Friday, April 5, 2013

David Hutchings in BDG Bogoljubow

Is the Blackmar-Diemer Gambit easy to refute? How about if you have an average of three days to ponder every move? Could you find a win for Black? Back in 1989 there were few books that covered the BDG and computer chess engines were very weak. I regularly played this gambit as White with great success in 10 sections of the 1989 USCF Golden Knights Postal Chess Tournament on my way to becoming a USCF postal master.

David Hutchings was probably pretty much on his own for this game. My first nine move were well known in this BDG Bogoljubow. 8.Qe1 Bf5 9.Qh4. David's 9...Ng4 likely a surprised for me. I think 10.h3 may be an improvement over what I played. As it was, I decided to strengthen d4 and work toward a kingside attack. Black's pieces get tangled up and he drops a piece or two. Eventually there is no good defence against White's mate threats.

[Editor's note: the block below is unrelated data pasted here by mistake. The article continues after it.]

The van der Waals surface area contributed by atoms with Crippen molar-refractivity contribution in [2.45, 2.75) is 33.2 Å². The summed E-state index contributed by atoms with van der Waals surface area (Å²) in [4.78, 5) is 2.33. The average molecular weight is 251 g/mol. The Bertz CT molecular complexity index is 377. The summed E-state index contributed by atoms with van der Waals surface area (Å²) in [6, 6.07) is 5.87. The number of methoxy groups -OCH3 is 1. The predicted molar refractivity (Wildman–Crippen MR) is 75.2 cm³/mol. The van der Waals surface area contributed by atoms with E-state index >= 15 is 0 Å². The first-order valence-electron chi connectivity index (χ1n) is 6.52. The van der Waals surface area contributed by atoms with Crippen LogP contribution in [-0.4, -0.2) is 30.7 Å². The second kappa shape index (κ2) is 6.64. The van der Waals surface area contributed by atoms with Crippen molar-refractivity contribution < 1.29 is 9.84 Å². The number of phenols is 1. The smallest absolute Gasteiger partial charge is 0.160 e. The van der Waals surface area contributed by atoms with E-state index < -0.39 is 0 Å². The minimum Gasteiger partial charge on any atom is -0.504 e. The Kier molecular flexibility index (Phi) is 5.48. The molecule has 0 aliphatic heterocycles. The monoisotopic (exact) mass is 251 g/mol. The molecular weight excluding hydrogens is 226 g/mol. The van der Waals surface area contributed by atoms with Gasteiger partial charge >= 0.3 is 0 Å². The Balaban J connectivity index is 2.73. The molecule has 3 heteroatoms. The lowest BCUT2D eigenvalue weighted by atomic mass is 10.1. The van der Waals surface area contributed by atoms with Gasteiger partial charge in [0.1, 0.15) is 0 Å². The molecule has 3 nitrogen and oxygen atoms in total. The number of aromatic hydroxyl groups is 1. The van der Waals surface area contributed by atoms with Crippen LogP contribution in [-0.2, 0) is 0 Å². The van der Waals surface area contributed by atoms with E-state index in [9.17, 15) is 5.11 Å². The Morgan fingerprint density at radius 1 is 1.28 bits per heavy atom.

Sawyer (2192) - Hutchings (1790), corr USCF 89N278, 16.07.1990 begins 1.d4 d5 2.e4 dxe4 3.Nc3 Nf6 4.f3 exf3 5.Nxf3 g6 6.Bc4 Bg7 7.0-0 0-0 8.Qe1 Bf5 9.Qh4 Ng4 10.Ne2 [10.h3] 10...e5? [10...Nc6 11.c3 Na5 12.h3 Nxc4 13.hxg4 Bd3 14.Bh6=] 11.Bg5 Qd7 12.h3 Ne3? [In trouble, Black hangs a knight. If 12...e4 13.hxg4 exf3 14.gxf5 fxe2 15.Rf4+-] 13.Bxe3 b5 14.Bb3 Nc6 15.Bh6 Nxd4 16.Nexd4 exd4 17.Ng5 Qe7 18.Rae1 Qf6 19.g4 [Maybe quicker is 19.Bxg7 Qxg7 20.Re7+- with tactics on f7.] 19...d3 20.gxf5 gxf5 21.Bxg7 Qxg7 22.cxd3 Qg6 23.Kh1 Kh8 [Or 23...Qc6+ 24.Kh2 Qd6+ 25.Rf4+- and checkmate is not far off.] 24.Rg1 f6 25.Re7 fxg5 26.Rxg5 Qc6+ 27.Rg2 h6 28.Re6 1-0

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